About RF Cafe Copyright: 1996 - 2024Webmaster:     BSEE - KB3UON RF Cafe began life in 1996 as "RF Tools" in an AOL screen name web space totaling 2 MB. Its primary purpose was to provide me with ready access to commonly needed formulas and reference material while performing my work as an RF system and circuit design engineer. The World Wide Web (Internet) was largely an unknown entity at the time and bandwidth was a scarce commodity. Dial-up modems blazed along at 14.4 kbps while tying up your telephone line, and a nice lady's voice announced "You've Got Mail" when a new message arrived... All trademarks, copyrights, patents, and other rights of ownership to images and text used on the RF Cafe website are hereby acknowledged. My Hobby Website: AirplanesAndRockets.com

# Matrix Definitions

In mathematics, a matrix (plural matrices, or less commonly matrixes) is a rectangular array of numbers, as shown at the right. One use of matrices is to keep track of the coefficients in a system of linear equations. Matrices can also represent linear transformations, which are higher-dimensional analogs of linear functions of the form f(x) = cx, where c is a constant. They can be added and subtracted entrywise, and multiplied according to a rule corresponding to composition of linear transformations. These operations satisfy the usual identities, except that matrix multiplication is not commutative: the identity AB=BA can fail. For a square matrix, the determinant and inverse matrix (when it exists) govern the behavior of solutions to the corresponding system of linear equations, and eigenvalues and eigenvectors provide insight into the geometry of the associated linear transformation.

Matrices find many applications. Physics makes use of them in various domains, for example in geometrical optics and matrix mechanics. The latter also led to studying in more detail matrices with an infinite number of rows and columns. Matrices encoding distances of knot points in a graph, such as cities connected by roads, are used in graph theory, and computer graphics use matrices to encode projections of three-dimensional space onto a two-dimensional screen. Matrix calculus generalizes classical analytical notions such as derivatives of functions or exponentials to matrices. The latter is a recurring need in solving ordinary differential equations. Serialism and dodecaphonism are musical mouvements of the 20th century that utilize a square mathematical matrix (music) to determine the pattern of music intervals. - Wikipedia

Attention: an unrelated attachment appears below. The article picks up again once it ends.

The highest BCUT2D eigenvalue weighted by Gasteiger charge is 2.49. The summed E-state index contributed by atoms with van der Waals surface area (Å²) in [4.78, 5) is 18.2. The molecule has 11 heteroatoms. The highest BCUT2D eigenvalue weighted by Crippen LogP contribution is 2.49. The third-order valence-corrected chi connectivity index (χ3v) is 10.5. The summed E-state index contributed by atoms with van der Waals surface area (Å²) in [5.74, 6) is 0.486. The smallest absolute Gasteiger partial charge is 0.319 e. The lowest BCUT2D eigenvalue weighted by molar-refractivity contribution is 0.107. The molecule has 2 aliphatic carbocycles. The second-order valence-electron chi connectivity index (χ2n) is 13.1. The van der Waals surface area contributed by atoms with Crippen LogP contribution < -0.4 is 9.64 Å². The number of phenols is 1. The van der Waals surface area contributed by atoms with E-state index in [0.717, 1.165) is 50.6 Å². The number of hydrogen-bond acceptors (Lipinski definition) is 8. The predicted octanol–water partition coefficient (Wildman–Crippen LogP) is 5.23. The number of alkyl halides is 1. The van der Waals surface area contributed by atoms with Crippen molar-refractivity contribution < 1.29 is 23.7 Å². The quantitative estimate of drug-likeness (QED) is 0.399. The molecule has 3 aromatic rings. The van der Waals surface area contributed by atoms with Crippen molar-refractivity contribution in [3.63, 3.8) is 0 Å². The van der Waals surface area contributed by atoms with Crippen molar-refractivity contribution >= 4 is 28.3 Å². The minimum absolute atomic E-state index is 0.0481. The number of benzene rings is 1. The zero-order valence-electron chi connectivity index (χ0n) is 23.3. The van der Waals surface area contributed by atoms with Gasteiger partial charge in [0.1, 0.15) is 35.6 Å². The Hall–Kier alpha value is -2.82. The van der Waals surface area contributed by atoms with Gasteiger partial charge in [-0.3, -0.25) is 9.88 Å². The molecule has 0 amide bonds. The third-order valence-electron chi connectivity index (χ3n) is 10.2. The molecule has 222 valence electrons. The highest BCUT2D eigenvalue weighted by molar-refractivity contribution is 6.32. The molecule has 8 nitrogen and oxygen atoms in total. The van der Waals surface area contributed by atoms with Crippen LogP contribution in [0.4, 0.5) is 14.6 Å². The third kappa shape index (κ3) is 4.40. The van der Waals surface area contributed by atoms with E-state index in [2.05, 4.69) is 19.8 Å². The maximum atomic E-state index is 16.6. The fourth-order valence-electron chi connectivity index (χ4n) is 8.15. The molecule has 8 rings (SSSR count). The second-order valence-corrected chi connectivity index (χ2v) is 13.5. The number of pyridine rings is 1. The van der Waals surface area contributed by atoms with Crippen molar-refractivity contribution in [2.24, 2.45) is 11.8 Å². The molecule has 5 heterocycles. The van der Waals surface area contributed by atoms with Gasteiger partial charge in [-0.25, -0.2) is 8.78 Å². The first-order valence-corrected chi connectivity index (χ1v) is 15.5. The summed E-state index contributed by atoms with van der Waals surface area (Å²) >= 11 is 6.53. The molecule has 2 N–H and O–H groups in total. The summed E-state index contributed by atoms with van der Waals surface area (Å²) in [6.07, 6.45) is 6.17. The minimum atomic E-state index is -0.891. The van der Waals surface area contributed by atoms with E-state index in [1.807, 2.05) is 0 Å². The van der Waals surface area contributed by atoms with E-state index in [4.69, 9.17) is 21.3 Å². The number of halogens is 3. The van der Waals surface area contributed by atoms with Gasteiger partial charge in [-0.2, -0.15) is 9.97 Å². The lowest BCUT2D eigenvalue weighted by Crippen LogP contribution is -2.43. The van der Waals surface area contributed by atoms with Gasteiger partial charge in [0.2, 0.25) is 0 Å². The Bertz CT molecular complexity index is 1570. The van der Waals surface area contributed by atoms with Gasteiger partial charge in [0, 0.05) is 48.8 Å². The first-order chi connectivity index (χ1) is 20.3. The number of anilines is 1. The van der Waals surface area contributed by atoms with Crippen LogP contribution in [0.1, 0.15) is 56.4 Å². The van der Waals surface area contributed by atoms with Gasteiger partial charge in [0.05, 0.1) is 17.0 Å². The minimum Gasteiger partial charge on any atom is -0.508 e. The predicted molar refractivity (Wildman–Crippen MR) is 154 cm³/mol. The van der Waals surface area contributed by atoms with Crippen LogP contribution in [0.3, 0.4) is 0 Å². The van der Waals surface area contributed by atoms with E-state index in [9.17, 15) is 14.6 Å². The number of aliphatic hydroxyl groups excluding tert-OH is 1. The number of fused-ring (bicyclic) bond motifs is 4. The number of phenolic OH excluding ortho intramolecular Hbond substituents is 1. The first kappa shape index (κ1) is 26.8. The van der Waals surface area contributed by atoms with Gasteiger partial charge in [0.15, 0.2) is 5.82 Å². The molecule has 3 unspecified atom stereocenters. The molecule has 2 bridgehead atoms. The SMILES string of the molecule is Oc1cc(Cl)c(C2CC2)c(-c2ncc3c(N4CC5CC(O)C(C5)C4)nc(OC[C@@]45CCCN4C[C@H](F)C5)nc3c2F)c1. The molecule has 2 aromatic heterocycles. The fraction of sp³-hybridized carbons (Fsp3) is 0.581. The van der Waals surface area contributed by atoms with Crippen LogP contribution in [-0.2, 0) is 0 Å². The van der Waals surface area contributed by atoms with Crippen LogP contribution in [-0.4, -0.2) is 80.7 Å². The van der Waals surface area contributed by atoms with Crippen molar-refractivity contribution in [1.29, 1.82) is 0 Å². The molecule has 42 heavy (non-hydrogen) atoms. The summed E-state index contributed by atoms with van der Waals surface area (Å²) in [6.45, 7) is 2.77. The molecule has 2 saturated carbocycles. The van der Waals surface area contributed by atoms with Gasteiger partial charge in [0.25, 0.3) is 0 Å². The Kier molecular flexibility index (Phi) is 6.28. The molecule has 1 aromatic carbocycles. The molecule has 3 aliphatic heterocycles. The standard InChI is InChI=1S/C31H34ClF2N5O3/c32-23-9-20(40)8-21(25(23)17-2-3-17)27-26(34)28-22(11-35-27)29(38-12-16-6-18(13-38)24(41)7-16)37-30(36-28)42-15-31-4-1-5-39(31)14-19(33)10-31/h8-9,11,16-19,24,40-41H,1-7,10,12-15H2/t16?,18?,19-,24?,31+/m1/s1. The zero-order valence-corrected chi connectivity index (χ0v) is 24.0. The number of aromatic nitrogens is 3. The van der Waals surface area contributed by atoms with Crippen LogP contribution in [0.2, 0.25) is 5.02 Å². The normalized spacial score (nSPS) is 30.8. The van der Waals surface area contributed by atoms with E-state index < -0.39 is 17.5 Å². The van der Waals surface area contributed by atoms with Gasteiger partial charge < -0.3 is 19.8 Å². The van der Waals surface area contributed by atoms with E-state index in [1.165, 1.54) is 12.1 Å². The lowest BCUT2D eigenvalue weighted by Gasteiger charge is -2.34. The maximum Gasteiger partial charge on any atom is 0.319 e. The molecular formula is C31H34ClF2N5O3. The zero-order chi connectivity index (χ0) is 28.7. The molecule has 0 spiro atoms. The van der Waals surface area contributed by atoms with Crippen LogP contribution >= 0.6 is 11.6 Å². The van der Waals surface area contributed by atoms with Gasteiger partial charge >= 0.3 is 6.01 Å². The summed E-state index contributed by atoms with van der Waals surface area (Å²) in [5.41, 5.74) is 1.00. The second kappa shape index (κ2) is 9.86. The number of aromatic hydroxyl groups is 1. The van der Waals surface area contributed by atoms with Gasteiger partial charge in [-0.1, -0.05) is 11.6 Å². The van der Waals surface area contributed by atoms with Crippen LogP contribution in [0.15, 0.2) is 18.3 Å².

Unity Elementary Symmetric Diagonal Matrix with maindiagonal elements = 1 All elements = 0 exceptfor  a single 1 Square Matrix withaij = aji Square Diagonal Null Same number of rows and columns Square Matrix withaij = 0 for all i¹ j All elements = 0 Singular Value of determinant = 0

 Determinant Adjoint Square Matrix where aij is replaced with I, j cofactor multiplied by (-1)i·j. Adjoint A = adj A Rank Maximum number of linearly independent columns of the matrix A. Order of the longest nonsingular matrix contained in matrix A. Rank of A = Rank of A'     Rank of A = Rank of A'A   Rank of A = Rank of A A' Transpose Matrix where rows and columns are interchanged.Transpose A = A(A')' = A(kA)' = kA' (A+B)' = A'+B'(AB)' = B'A'